Status quo: Dominique Canty
Canty offers something that I highly value in a point guard: the ability to drive and put pressure on the defense. She’s not the most efficient scorer off the dribble, but she’s among the top point guards in the league when it comes to getting herself to the line. After missing her first three free throws in the first quarter, she went 7-7 the rest of the way. And in the beginning of the game, her ability to drive and get to the line was really giving the Dream problems.
Typically my knock against Canty is that she’s not particularly effective at getting her teammates involved within the “offense”…but that was not really the case in this game. She had a pure point rating of 3.70 for the game, which is solid. Her assist ratio, though not stellar was above average at 24.19%.
These numbers are well above Canty’s numbers for the season thus far, but from this game, she played the point guard position well just in terms of her ability to run the team and distribute the ball. And if it is some kind of dribble drive the Sky want to run, then it makes sense to start Canty.
However, I would argue that the dribble drive does not actually play to the Sky’s strengths because they really only have two players who can execute that type of offense effectively.
So hypothetically, it might make more sense to start Toliver at point guard next to Perkins and spread the defense to create space for Fowles. And Toliver gave us a glimpse of what she could do yesterday.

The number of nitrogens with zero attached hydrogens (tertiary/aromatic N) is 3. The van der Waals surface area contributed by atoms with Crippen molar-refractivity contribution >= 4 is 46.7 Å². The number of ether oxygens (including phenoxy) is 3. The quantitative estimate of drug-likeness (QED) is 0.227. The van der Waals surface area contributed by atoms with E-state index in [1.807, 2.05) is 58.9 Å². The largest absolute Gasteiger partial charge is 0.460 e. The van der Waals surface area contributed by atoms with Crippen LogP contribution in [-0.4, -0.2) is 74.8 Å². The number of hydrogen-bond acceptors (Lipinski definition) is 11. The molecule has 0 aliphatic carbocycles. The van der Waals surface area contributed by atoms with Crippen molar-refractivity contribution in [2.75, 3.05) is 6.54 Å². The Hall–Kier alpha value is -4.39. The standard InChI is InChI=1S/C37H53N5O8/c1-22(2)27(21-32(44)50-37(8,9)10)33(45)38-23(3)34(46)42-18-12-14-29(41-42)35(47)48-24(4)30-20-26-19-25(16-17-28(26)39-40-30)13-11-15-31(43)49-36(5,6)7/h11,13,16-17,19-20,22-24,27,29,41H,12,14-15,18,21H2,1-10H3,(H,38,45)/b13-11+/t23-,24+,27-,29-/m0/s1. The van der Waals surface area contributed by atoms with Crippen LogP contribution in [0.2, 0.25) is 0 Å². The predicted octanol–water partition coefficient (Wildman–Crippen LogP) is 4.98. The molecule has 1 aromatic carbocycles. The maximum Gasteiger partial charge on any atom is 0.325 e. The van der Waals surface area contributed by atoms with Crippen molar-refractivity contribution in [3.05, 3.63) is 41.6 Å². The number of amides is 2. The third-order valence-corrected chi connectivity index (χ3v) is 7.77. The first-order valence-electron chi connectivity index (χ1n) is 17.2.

Supporting a shift in strategy: Kristi Toliver
I admit that I have a bias in favor of point guards that are able to break down the defense and create offense for others. And so when considering Toliver as a potential starter in the WNBA, that’s what I’ve been looking for.
And although she has not demonstrated the ability to get deep into the lane, she would actually be an outstanding option to run a post-oriented offense next to a guard like Jia Perkins who could drive to the basket.
If you did not watch yesterday’s game, what might stand out to you is that she’s shooting the ball better and getting a decent number of assists. When the Dream tried to run zone defense, Toliver also showed that she could easily be used as a zone buster as well, further supporting the idea of using her to spread the court. She can get her shot and has an array of jab steps, fade aways, and a relatively quick release that help her as a scorer.
However, what impressed me most was that she did a much better job of moving the ball in this game. It doesn’t really show up in her numbers (pure point rating of 0.00 and turnover percentage of 16.6%) but she looked much more patient in her decision making, swung the ball across the court against the zone very well, and took advantage of scoring opportunities when they came to her.